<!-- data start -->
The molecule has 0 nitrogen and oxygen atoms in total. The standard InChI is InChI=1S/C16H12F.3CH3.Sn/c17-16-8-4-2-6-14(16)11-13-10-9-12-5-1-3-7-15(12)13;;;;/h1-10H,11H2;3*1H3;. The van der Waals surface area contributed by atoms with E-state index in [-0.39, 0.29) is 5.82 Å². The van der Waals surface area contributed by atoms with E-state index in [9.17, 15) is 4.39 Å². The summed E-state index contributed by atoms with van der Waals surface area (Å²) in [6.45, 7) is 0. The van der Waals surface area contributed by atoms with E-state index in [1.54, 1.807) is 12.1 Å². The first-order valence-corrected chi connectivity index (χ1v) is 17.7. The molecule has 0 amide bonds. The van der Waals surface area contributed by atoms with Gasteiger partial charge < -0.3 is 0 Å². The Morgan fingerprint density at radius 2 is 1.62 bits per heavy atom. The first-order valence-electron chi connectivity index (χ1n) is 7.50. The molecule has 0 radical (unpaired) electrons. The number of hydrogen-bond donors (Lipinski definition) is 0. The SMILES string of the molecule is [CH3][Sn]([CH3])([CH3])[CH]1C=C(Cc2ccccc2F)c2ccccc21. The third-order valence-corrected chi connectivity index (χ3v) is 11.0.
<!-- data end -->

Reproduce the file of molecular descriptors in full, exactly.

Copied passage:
The molecule has 0 nitrogen and oxygen atoms in total. The standard InChI is InChI=1S/C16H12F.3CH3.Sn/c17-16-8-4-2-6-14(16)11-13-10-9-12-5-1-3-7-15(12)13;;;;/h1-10H,11H2;3*1H3;. The van der Waals surface area contributed by atoms with E-state index in [-0.39, 0.29) is 5.82 Å². The van der Waals surface area contributed by atoms with E-state index in [9.17, 15) is 4.39 Å². The summed E-state index contributed by atoms with van der Waals surface area (Å²) in [6.45, 7) is 0. The van der Waals surface area contributed by atoms with E-state index in [1.54, 1.807) is 12.1 Å². The first-order valence-corrected chi connectivity index (χ1v) is 17.7. The molecule has 0 amide bonds. The van der Waals surface area contributed by atoms with Gasteiger partial charge < -0.3 is 0 Å². The Morgan fingerprint density at radius 2 is 1.62 bits per heavy atom. The first-order valence-electron chi connectivity index (χ1n) is 7.50. The molecule has 0 radical (unpaired) electrons. The number of hydrogen-bond donors (Lipinski definition) is 0. The SMILES string of the molecule is [CH3][Sn]([CH3])([CH3])[CH]1C=C(Cc2ccccc2F)c2ccccc21. The third-order valence-corrected chi connectivity index (χ3v) is 11.0.